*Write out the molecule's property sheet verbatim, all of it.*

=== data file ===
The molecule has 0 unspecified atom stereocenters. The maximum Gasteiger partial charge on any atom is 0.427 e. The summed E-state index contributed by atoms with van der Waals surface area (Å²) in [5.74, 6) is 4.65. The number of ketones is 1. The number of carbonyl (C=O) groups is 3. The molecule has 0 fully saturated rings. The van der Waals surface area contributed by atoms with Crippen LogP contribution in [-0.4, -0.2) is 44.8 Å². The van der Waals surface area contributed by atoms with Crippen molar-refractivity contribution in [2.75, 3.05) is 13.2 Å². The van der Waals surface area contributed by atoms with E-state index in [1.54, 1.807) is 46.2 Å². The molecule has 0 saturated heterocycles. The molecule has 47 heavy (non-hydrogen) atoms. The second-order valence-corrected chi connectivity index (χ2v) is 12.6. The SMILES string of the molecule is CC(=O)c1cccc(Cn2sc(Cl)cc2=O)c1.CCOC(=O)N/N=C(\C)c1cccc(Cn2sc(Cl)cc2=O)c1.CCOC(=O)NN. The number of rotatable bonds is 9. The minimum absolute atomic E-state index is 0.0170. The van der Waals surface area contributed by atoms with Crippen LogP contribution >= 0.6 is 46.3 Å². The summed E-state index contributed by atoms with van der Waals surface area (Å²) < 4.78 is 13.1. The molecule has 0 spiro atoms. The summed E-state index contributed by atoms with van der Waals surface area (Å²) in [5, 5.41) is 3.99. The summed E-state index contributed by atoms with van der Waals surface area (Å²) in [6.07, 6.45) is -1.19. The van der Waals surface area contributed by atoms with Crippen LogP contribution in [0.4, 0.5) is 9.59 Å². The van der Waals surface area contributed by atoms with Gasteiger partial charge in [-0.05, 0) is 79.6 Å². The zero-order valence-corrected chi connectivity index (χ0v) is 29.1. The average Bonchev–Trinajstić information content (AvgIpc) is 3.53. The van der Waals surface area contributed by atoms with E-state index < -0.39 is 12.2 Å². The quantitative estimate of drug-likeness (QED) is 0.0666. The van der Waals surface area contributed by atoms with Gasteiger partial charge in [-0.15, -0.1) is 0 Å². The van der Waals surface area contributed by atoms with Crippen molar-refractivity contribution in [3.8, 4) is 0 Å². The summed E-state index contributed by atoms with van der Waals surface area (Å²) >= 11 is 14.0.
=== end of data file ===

The molecule has 0 unspecified atom stereocenters. The maximum Gasteiger partial charge on any atom is 0.427 e. The summed E-state index contributed by atoms with van der Waals surface area (Å²) in [5.74, 6) is 4.65. The number of ketones is 1. The number of carbonyl (C=O) groups is 3. The molecule has 0 fully saturated rings. The van der Waals surface area contributed by atoms with Crippen LogP contribution in [-0.4, -0.2) is 44.8 Å². The van der Waals surface area contributed by atoms with Crippen molar-refractivity contribution in [2.75, 3.05) is 13.2 Å². The van der Waals surface area contributed by atoms with E-state index in [1.54, 1.807) is 46.2 Å². The molecule has 0 saturated heterocycles. The molecule has 47 heavy (non-hydrogen) atoms. The second-order valence-corrected chi connectivity index (χ2v) is 12.6. The SMILES string of the molecule is CC(=O)c1cccc(Cn2sc(Cl)cc2=O)c1.CCOC(=O)N/N=C(\C)c1cccc(Cn2sc(Cl)cc2=O)c1.CCOC(=O)NN. The number of rotatable bonds is 9. The minimum absolute atomic E-state index is 0.0170. The van der Waals surface area contributed by atoms with Crippen LogP contribution >= 0.6 is 46.3 Å². The summed E-state index contributed by atoms with van der Waals surface area (Å²) < 4.78 is 13.1. The molecule has 0 spiro atoms. The summed E-state index contributed by atoms with van der Waals surface area (Å²) in [5, 5.41) is 3.99. The summed E-state index contributed by atoms with van der Waals surface area (Å²) in [6.07, 6.45) is -1.19. The van der Waals surface area contributed by atoms with Crippen LogP contribution in [0.4, 0.5) is 9.59 Å². The van der Waals surface area contributed by atoms with Gasteiger partial charge in [-0.05, 0) is 79.6 Å². The zero-order valence-corrected chi connectivity index (χ0v) is 29.1. The average Bonchev–Trinajstić information content (AvgIpc) is 3.53. The van der Waals surface area contributed by atoms with E-state index < -0.39 is 12.2 Å². The quantitative estimate of drug-likeness (QED) is 0.0666. The van der Waals surface area contributed by atoms with Gasteiger partial charge in [-0.15, -0.1) is 0 Å². The van der Waals surface area contributed by atoms with Crippen molar-refractivity contribution in [3.8, 4) is 0 Å². The summed E-state index contributed by atoms with van der Waals surface area (Å²) >= 11 is 14.0.